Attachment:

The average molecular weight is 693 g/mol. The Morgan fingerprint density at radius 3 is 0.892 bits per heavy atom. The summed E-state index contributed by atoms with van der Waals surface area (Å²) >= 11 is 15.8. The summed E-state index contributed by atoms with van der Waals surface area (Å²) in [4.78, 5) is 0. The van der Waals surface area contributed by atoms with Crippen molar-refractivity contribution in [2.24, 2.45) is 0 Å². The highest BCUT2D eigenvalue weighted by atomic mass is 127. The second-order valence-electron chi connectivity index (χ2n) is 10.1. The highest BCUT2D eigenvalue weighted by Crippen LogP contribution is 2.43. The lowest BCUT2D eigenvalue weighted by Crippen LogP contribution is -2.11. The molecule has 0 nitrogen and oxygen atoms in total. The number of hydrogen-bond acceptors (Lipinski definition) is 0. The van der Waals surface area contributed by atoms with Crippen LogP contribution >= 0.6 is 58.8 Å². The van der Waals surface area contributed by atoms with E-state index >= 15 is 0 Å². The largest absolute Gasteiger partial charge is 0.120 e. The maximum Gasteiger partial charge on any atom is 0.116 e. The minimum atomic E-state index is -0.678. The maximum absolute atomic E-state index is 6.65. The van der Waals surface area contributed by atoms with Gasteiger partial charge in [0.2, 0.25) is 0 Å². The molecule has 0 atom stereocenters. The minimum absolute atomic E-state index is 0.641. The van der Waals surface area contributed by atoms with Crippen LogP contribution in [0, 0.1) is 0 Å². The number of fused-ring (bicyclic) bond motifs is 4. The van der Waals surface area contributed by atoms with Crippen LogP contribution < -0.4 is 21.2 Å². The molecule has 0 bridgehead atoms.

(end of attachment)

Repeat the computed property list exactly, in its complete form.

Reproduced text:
The average molecular weight is 693 g/mol. The Morgan fingerprint density at radius 3 is 0.892 bits per heavy atom. The summed E-state index contributed by atoms with van der Waals surface area (Å²) >= 11 is 15.8. The summed E-state index contributed by atoms with van der Waals surface area (Å²) in [4.78, 5) is 0. The van der Waals surface area contributed by atoms with Crippen molar-refractivity contribution in [2.24, 2.45) is 0 Å². The highest BCUT2D eigenvalue weighted by atomic mass is 127. The second-order valence-electron chi connectivity index (χ2n) is 10.1. The highest BCUT2D eigenvalue weighted by Crippen LogP contribution is 2.43. The lowest BCUT2D eigenvalue weighted by Crippen LogP contribution is -2.11. The molecule has 0 nitrogen and oxygen atoms in total. The number of hydrogen-bond acceptors (Lipinski definition) is 0. The van der Waals surface area contributed by atoms with Crippen LogP contribution >= 0.6 is 58.8 Å². The van der Waals surface area contributed by atoms with E-state index >= 15 is 0 Å². The largest absolute Gasteiger partial charge is 0.120 e. The maximum Gasteiger partial charge on any atom is 0.116 e. The minimum atomic E-state index is -0.678. The maximum absolute atomic E-state index is 6.65. The van der Waals surface area contributed by atoms with Gasteiger partial charge in [0.2, 0.25) is 0 Å². The molecule has 0 atom stereocenters. The minimum absolute atomic E-state index is 0.641. The van der Waals surface area contributed by atoms with Crippen LogP contribution in [0, 0.1) is 0 Å². The number of fused-ring (bicyclic) bond motifs is 4. The van der Waals surface area contributed by atoms with Crippen LogP contribution < -0.4 is 21.2 Å². The molecule has 0 bridgehead atoms.